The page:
Column: Will Brian Bowen get his cake and eat it too?

In this Friday, April 1, 2016 file photo, La Lumiere's Brian Bowen (20) moves the ball against Montverde Academy in the DICK'S Sporting Goods High School National Basketball Tournament in the Queens borough of New York. Suspended Louisville freshman Brian Bowen Jr. has signed to play with South Carolina. Bowen was held out of practices and games after Louisville announced it was being investigated as part of a federal corruption probe of bribery in college basketball that led to the firing of coach Rick Pitino. (Gregory Payan/AP)

While the FBI investigation into essentially what is the malfeasance that is paying collegiate basketball players drudges on in secrecy, the NCAA has, by and large, had to sit relatively pat.

However, Brian Bowen, a former five-star recruit in the class of 2017 who has been at the center of the public knowledge on the case, has not. Bowen, according the FBI, received $100,000 and was steered to the University of Louisville as they colluded with Adidas representatives to shepherd him to Rick Pitino’s dominant program. When the scandal came to light Pitino was gone quickly. Bowen remained, but was held out due to concerns about his eligibility, or likely, lack-there-of.

Recently Bowen has moved on, transferring to the University of South Carolina at the start of the 2018 semester. His family has maintained that he personally was unaware of any behind the scenes proceedings.

Whether or not you believe this is irrelevant. Bowen is going to try to play basketball. Now the spotlight turns to NCAA. Are they going to let him? And when?

The Gamecocks would need a miracle and a half for Bowen to appear in uniform this season. They are likely aiming for the 2018-2019 season. But pundits seem to think this may be too soon. Bowen also may be prevented from playing the season and would have to wait until fall 2019. He has not yet been formally punished.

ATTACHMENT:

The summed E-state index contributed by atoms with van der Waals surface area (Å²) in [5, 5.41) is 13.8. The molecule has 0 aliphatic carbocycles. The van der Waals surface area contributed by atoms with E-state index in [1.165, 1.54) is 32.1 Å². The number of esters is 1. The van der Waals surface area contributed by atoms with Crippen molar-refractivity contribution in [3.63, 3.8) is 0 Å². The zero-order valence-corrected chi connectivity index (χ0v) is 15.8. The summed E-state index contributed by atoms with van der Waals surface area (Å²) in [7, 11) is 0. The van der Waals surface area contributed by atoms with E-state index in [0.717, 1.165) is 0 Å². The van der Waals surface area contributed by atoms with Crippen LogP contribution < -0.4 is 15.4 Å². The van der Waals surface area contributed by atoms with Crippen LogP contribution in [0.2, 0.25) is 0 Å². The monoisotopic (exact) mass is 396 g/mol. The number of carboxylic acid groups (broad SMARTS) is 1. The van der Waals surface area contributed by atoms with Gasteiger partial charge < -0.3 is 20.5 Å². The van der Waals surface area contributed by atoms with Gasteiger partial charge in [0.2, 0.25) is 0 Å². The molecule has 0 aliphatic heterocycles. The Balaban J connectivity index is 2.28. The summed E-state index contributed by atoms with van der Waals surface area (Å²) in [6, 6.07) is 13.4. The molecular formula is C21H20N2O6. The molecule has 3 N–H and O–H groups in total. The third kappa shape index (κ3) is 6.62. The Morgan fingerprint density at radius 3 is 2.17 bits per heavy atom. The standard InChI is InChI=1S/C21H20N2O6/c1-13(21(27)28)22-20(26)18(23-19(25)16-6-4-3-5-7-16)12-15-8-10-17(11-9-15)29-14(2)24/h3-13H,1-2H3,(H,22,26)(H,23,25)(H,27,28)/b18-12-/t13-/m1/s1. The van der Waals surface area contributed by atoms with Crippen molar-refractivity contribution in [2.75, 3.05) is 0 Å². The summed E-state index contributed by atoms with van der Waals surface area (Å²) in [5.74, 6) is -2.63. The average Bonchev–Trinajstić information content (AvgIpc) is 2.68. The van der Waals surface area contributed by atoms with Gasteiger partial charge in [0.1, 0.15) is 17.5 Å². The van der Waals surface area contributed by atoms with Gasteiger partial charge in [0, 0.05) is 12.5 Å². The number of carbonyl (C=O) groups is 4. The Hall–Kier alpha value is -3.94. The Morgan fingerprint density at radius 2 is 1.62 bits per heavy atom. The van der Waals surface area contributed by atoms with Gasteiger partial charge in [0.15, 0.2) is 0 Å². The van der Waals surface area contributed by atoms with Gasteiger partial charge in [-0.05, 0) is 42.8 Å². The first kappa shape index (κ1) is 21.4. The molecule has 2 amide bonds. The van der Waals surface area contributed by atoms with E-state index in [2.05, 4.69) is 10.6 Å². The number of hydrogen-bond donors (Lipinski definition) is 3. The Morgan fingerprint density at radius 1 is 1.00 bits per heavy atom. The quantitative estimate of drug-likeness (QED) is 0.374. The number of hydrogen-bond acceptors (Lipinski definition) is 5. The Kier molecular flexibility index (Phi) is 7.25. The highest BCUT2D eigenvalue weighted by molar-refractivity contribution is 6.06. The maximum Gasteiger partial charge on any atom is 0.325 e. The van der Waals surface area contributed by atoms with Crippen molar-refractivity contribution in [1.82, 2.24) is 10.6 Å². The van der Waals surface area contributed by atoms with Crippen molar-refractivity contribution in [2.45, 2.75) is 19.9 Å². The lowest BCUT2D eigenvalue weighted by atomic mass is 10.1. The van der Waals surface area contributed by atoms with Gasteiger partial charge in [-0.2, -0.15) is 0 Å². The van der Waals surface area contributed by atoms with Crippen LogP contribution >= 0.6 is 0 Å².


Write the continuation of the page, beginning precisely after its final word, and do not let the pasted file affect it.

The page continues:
When the NCAA makes its ruling, next week or next fall, it is going to be setting a big precedent. If Bowen must only miss this season, the NCAA has just conveyed that if you break the rules and get $100,000, you are only going to miss one season. That punishment may not be steep enough to be a deterrent. $100,000 is a lot of money to a lot of people. Many recruits will decide it is worth the risk. Go get themselves a “bag” and if they get caught, oh well, it’s only one season. Only a select few 10-15 players are legitimate “one-and done” prospects. A missed year - a year still developing - isn’t all that bad. If you can’t take not playing, there are proven (yet challenging) pathways in Europe, Asia and Australia.

If Bowen cannot play next season, the severity will resonate in a different way. Critics will say the NCAA is taking away two years away from a young man’s life where he is trying to be one of the best at something he’s passionate about and potentially trying to make a living from. It’s already an unfair system and just because he subverted it doesn’t make the NCAA’s logic just.

It will make all parties involved think twice about the risk and reward involved in attempting a black market pay-for-play approach. Bowen will ultimately be the scapegoat and, if you believe his family, he is an innocent bystander.

Right now, it seems Bowen is still committed to playing college basketball. He is a terrific talent and that is great for the sport. Losing him, just like losing Mitchell Robinson or even the Ball’s (they have some talent) just hurts the overall product and their stake in the realm of competitive and commercial basketball.

Ultimately it appears Bowen will play college basketball. He or his family got their cake and if he’s patient, he’s going to eat it. When the NCAA comes down on him, what they say will just affect whether it was worth that wait. It very well may not be. No matter what the NCAA says I hope they find a resolution reasonable to all, because everyone up next is watching.


Matt Barresi is a staff writer for The Daily Campus. He can be reached via email at matthew.barresi@uconn.edu.